It is thus a principal object of this invention to provide a security enclosure for a microcomputer and the like which guards against the unauthorized removal of internal and external accessories but does not interfere with the normal use of the equipment.

Other objects and advantages of this invention will hereinafter become obvious from the following description of preferred embodiments of this invention.


FIG. 1 is an isometric view of a microcomputer enclosed within security enclosure which is partially cut away, embodying the principles of this invention.

FIG. 2 is a right side view of the enclosure shown in FIG. 1.

FIG. 3 is an isometric view of the lock assembly used in the enclosure of FIGS. 1 and 2.

FIG. 4 is a view along 4--4 of FIG. 3.

FIG. 5 is a plan view of the lower part of the enclosure shown in FIGS. 1 and 2.

FIG. 6 is a plan view of the upper part of the enclosure shown in FIGS. 1 and 2.

FIGS. 7 and 8 are rear and front views, respectively, of the enclosure shown in FIGS. 1 and 2.

FIG. 9 is a front view of an alternative preferred embodiment of this invention for use with an interface.

FIG. 10 is a side view of the enclosure shown in FIG. 9.

FIG. 11 is a plan view of another embodiment of this invention for use with a disk drive.


Referring to FIG. 1, there is illustrated microcomputer 10 enclosed within a security enclosure 12 constructed in accordance with the principles of this invention.

Computer 10 consists of a housing 14 with a keyboard 16 and a cover 18 pivoted at the rear behind housing 14 and lifted from the front to permit removal and insertion of a cartridge and/or memory cards. On the front and sides, respectively, are provided receptacles 22 and 24 for the insertion of cable connectors, only one of which, connector 26 with cable 27 is shown by way of illustration.

For details of security enclosure 12 reference is made to FIGS. 2-8. It is seen that enclosure 12 is of wirework construction with the gauge of the wire used in its construction being sufficiently rigid as to prevent distortion without the use of tools.

Enclosure 12 is made up of a base or lower assembly or portion 28 and an upper assembly or portion 32. It will be seen that the latter is pivoted at the rear on the former using a pair of sleeves 34 and 36 for this purpose (see FIG. 7) mounted on horizontal wire members 38 and 42 which are part of base and upper portion 28 and 32, respectively.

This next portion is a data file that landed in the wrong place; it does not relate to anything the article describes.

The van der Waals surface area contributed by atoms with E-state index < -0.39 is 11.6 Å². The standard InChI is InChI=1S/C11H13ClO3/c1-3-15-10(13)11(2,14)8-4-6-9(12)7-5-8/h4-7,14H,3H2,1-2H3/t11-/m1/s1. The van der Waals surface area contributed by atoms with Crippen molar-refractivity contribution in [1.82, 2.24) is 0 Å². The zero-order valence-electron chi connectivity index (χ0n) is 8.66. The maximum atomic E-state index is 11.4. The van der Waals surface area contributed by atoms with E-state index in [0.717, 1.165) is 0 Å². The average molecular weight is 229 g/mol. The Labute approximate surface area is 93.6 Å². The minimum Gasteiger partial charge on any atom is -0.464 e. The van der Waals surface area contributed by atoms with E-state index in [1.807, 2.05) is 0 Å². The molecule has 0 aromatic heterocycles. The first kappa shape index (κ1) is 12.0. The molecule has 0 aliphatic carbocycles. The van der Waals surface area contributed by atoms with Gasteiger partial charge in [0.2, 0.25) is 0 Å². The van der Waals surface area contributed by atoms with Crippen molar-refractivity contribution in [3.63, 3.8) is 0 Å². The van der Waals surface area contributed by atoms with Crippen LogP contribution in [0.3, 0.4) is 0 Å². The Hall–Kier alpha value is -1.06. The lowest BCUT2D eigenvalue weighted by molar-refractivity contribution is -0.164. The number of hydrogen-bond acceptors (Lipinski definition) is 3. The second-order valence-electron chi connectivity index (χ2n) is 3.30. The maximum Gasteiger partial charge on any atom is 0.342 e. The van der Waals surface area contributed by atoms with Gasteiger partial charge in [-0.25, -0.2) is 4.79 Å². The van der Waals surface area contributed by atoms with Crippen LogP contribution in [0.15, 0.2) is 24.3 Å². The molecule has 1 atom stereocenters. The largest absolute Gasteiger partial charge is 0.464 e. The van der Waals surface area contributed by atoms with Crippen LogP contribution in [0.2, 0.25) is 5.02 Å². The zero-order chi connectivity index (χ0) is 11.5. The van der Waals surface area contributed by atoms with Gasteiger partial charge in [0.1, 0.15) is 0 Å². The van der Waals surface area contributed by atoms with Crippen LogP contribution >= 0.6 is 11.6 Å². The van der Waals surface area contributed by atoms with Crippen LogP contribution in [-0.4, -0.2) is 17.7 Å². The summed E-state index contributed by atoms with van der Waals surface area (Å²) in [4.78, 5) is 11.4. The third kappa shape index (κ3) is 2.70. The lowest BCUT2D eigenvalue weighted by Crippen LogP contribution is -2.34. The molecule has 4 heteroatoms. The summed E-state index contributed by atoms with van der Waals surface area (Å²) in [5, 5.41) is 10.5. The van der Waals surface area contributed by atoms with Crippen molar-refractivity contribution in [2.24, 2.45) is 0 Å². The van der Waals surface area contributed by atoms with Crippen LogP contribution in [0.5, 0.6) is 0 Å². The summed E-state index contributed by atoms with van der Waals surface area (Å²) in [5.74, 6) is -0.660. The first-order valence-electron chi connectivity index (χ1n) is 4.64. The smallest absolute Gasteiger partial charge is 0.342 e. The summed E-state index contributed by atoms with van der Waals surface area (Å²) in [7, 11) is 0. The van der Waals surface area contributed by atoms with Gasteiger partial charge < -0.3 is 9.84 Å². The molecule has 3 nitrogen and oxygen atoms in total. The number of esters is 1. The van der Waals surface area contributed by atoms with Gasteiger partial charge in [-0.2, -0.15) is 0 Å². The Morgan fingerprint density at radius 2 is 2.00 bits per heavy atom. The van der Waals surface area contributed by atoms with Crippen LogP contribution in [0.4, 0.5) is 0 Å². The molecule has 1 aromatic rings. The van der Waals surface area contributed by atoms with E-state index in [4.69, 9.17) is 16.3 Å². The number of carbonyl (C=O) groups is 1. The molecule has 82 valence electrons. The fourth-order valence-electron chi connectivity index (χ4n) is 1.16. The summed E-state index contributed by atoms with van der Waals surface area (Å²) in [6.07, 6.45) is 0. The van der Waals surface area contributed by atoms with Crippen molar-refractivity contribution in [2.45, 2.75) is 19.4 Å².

An seen in FIG. 5 with greater particularity, base portion 28 is provided at the four corners with rectangular shaped wire configurations 44, 46, 48 and 52 with flat mounting pads 54, 56, 58 and 62 having openings. With the use of screws (not shown) in the aforementioned pads, base portion 28 is attached to a work surface. It is seen that with computer 10 in enclosure 12 sealed as hereinafter described, it is impossible to gain access to the screws for their removal.

Base portion 28 consists of wirework leg assemblies at the corners, as indicated by numerals 64 and 66 in FIG. 2, supporting a raised but horizontal wire 68 which surrounds computer 10 and includes wire members 38 at the rear. Wire 68 is provided with open loops or bends 72 which may be opposite or staggered from receptacles on computer 10, where cables are to be connected through a plug. The diameter of each loop is large enough to accommodate the cable, or more than one cable, when top portion 32 is in place as shown in FIG. 2 but not large enough to permit the removal of the plug at the end of a cable inserted in its receptacle. Upper portion 32, also of wirework construction, is generally shaped to conform to the configuration of computer 10. When in a closed position, as shown in FIGS. 1 and 2, a pair of wires 74 and 76 extending up from wire 42 in the rear, passing over cover 18 and terminating in a transversely extending wire 78 which is just above cover 18, preventing its being opened. Upper portion 32 also has a peripheral wire 82 including wire member 42 at the rear with open loops or bends 84 to accommodate cables as described above but not permit passage of the plugs in which the cables terminate. Loops or bends 84 are staggered with respect to receptacles 22 and each loop or bend 84 will accommodate, in this case, two cables. This staggered arrangement permits the user to plug or unplug a cable conveniently and also moves the cables extending from the front receptacles off to the side and out of the way.